But some of us have discerned a sad degeneration in Tilson Thomas: His Mahler interpretations have gotten slow and mannered—have become overinterpretations. So it was in this Fifth. At times he seemed to be trying to out-Lenny his mentor (Bernstein). Tempos were too slow—although not Sheherazade-slow—and ponderous. There was nothing in outright bad taste, mind you; one was simply all too aware of the conductor, and his conscious shaping of the music, and the personal stamp he was placing upon it. I, for one, appreciate that Tilson Thomas has thought about this symphony, and that he loves it (which is obvious). But as soon as they tell a conductor, “You’re a Mahler genius!” look out: He’s liable to believe it and go off the rails.
I will retail one of my favorite musical anecdotes, which I prize for its wisdom: Before rehearsing a Beethoven concerto, the late pianist Malcolm Frager turned to an orchestra and said, “As I am not a Beethoven specialist, shall we take the proper tempos?”
The Adagietto in the Mahler Fifth is one of the most beautiful things in all of music. But it must not be too slow. It must breathe, must move, to have its effect. It is not a dirge. (And even a dirge must move.) Tilson Thomas brought the music to a standstill, which is just ruinous. The marking might as well have been Lento (Lenny-to?), not Adagietto. And the etto, frankly, should make the music slightly faster than plain Adagio.
The final movement began with a very, very, very unfortunate French-horn entrance. Put it this way: If your worst enemy were principal French horn of an orchestra, you would not wish on him an entrance like this one. But the man (or woman—I didn’t see) recovered nicely, the mark of a champ. Tilson Thomas himself did better in this movement than in previous ones, letting the music speak for itself more, giving to Mahler some of his excitement and energy (Mahler’s own excitement and energy, I mean). Of course, a movement like this, inviting less “interpretation,” is harder to wreck. You simply let it run. Tilson Thomas at least did that.
Leave the orchestral for a violin recital, that presented by Maxim Vengerov, with Fazil Say at the piano. Vengerov is the Russian virtuoso who is one of the most gifted and thrilling musicians in the world; Say is a Turkish pianist whose discography includes an album of Gershwin. We live in a global village, musically and otherwise.
Much as Vengerov may be known for showing off, he gave a rather “serious” recital, composed of Bach, Brahms, and Beethoven (in that order). I am reminded of a funny line from Artur Schnabel: “My programs are boring both before and after intermission.”
Vengerov is never boring, needless to say (neither was Schnabel). He played Bach’s Sonata No. 1 in B minor fairly freely, but not incorrectly or offensively. His lines were long and soulful, but legitimately Baroque. He reminded me of Ida Haendel, a violinist of a previous generation who refused to straitjacket her early music. Fazil Say was similar to Vengerov in the Bach, although he should have been a touch more assertive. No matter what you do, you will not outshine or upstage Vengerov—have no fear.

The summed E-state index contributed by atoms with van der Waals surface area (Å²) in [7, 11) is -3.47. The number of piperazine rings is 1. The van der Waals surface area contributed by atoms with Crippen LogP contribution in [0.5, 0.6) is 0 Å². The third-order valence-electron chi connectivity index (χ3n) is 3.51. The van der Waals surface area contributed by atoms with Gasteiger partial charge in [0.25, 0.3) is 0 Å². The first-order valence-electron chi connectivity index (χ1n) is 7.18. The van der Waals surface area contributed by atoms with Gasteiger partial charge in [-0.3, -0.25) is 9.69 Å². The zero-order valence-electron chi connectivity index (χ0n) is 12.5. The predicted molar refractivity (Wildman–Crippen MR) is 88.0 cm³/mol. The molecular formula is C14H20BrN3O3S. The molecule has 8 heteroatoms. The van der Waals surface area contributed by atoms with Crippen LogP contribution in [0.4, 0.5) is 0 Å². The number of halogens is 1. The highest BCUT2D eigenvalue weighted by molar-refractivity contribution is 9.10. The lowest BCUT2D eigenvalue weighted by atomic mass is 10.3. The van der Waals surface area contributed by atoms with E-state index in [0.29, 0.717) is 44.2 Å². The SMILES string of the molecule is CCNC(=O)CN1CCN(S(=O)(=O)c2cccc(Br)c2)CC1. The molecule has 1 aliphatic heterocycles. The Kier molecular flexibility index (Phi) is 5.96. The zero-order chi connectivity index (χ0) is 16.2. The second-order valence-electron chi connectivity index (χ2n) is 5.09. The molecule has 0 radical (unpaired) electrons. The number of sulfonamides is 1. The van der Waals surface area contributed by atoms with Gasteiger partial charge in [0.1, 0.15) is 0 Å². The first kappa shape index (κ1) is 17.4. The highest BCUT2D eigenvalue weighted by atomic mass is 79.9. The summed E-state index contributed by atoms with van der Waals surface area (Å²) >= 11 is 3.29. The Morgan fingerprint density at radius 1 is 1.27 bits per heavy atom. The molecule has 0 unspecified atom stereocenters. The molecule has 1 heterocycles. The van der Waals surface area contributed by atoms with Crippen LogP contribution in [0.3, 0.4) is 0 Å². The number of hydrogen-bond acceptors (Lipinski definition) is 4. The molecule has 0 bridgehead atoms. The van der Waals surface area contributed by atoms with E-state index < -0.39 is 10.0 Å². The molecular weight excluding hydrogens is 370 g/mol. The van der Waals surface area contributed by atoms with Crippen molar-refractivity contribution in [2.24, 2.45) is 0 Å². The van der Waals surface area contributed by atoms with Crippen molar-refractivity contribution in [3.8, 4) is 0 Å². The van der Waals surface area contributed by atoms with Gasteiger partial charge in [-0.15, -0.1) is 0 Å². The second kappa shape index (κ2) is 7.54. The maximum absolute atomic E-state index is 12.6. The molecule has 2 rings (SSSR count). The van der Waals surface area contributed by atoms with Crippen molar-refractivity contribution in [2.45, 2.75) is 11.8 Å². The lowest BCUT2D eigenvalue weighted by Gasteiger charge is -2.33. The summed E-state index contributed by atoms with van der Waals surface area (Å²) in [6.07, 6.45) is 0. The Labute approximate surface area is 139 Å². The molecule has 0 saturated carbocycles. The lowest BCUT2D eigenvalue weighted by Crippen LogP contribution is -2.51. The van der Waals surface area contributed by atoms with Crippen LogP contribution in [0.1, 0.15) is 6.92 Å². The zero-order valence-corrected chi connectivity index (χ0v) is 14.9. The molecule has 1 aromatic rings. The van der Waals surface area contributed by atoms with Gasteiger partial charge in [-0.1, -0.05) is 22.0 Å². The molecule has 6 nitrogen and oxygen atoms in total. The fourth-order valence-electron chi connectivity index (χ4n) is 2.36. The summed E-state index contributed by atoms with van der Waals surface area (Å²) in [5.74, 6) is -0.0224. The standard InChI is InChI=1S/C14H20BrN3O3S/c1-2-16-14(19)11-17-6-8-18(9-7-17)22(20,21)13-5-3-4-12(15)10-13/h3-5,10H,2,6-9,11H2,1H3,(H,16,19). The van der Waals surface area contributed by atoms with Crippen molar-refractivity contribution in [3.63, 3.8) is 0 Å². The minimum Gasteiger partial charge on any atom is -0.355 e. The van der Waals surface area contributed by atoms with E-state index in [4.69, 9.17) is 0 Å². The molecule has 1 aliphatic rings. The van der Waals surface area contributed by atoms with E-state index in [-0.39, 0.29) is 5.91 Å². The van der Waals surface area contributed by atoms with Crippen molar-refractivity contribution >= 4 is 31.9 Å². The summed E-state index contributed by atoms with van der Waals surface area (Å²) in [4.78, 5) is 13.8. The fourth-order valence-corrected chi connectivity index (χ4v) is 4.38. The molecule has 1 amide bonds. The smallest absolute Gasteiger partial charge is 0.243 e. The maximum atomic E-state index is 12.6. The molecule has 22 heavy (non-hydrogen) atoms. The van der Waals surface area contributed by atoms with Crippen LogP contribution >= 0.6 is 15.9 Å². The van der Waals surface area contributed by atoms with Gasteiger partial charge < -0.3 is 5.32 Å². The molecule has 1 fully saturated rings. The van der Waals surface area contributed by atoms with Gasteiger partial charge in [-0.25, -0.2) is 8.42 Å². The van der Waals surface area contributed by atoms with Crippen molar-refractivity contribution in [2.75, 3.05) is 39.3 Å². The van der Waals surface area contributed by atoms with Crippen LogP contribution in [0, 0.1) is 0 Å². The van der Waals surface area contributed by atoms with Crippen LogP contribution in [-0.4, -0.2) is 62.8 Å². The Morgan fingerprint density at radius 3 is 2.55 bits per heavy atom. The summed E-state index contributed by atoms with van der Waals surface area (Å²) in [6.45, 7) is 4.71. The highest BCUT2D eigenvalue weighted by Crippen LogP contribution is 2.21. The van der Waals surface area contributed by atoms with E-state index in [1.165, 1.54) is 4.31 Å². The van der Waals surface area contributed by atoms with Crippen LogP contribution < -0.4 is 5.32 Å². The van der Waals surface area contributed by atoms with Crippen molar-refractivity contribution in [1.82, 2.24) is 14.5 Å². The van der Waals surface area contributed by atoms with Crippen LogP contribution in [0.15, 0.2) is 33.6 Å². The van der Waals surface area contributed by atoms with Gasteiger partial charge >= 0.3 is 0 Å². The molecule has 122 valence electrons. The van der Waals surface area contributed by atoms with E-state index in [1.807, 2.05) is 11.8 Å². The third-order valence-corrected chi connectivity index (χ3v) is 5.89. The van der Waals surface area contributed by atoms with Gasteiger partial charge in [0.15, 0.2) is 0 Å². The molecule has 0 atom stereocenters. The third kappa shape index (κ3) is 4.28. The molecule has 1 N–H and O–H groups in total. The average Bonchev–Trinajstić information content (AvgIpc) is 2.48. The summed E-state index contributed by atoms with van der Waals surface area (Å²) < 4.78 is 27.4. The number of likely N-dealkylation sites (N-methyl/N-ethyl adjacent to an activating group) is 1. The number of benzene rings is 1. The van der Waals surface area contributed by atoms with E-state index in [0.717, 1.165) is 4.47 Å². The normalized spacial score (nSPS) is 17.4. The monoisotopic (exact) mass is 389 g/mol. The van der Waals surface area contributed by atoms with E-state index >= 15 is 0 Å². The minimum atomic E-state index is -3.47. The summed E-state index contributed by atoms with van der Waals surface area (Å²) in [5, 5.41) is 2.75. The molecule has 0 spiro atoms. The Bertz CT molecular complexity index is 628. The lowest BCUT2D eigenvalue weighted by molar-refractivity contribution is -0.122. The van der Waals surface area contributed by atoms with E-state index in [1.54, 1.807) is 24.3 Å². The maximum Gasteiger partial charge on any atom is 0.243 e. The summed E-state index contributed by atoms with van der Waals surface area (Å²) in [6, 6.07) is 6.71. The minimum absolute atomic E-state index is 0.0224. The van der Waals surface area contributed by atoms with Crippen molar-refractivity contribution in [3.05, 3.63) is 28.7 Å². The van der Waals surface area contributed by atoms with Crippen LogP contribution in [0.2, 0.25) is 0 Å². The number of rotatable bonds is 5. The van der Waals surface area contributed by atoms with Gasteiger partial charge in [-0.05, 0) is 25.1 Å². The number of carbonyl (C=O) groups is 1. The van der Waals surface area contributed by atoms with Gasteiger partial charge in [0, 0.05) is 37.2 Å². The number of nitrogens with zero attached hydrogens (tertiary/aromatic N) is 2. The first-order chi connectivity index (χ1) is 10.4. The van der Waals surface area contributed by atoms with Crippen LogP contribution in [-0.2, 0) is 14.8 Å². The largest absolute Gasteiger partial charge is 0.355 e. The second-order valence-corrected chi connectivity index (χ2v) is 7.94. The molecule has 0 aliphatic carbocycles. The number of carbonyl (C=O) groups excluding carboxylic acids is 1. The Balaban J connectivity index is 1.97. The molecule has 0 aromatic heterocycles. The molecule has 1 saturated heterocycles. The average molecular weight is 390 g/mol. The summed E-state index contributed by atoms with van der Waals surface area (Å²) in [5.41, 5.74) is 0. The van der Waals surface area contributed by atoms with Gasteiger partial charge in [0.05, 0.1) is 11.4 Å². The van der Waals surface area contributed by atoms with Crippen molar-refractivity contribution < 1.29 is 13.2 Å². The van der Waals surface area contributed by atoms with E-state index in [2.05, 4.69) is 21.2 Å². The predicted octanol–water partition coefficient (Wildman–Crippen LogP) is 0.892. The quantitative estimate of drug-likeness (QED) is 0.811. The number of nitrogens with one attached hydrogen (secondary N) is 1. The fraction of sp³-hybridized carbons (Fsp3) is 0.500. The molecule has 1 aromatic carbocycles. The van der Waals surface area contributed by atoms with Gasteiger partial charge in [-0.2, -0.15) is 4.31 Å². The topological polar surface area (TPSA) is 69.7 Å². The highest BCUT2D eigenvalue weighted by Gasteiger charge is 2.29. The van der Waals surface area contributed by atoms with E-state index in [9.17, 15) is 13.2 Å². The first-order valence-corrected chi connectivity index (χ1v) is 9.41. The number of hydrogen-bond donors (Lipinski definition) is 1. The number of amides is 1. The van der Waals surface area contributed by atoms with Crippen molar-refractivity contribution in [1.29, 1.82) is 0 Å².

Following the Bach was a Brahms sonata, that in A major, Op. 100. This is one of the most amiable works in Brahms, which makes it very amiable indeed. Vengerov played with authority and heart, as usual. He infused the first movement with nostalgia. His last note—the last note of this movement—was bracingly aristocratic. I mention this particular because Vengerov does nothing perfunctorily or carelessly. There is not a banal or wasted gesture in his playing.
As for the pianist, he was much too retiring, too hesitant, too tentative—one wanted to goose him a little.
In the second movement, Vengerov was a bit of a gypsy, although he retained that nobility. And the third movement—with the unusual marking of Allegro grazioso (quasi andante)—is one of the noblest things in Brahms, speaking of nobility. It also finds the composer in one of his sweet, tranquil, nothing-will-agitate-me moods. Vengerov captured all this splendidly, showing his musical affinity (his affinity for anything musical). Fazil Say remained a bit bland.
The second half of the program began with a Brahms work almost never played: the Scherzo in C minor for Violin and Piano. Here, Vengerov was both vigorous and playful; his pianist, happily, was the same way.
And then the printed program concluded with Beethoven’s “Kreutzer” Sonata, one of the most important works in the violin-and-piano literature (although a pianist might object that we should say the piano-and-violin literature, as Beethoven clearly indicated his home instrument first on the title page). In the opening movement, Vengerov wasn’t at his sharpest, technically, and neither was Say. One wanted more articulation and definition from both of them. But the second movement—Andante con variazione—was nicely shaped, each variation given its character. It was a pleasure to hear Vengerov’s creativity blend with Beethoven’s. The violinist did not detract from the master; he enhanced him.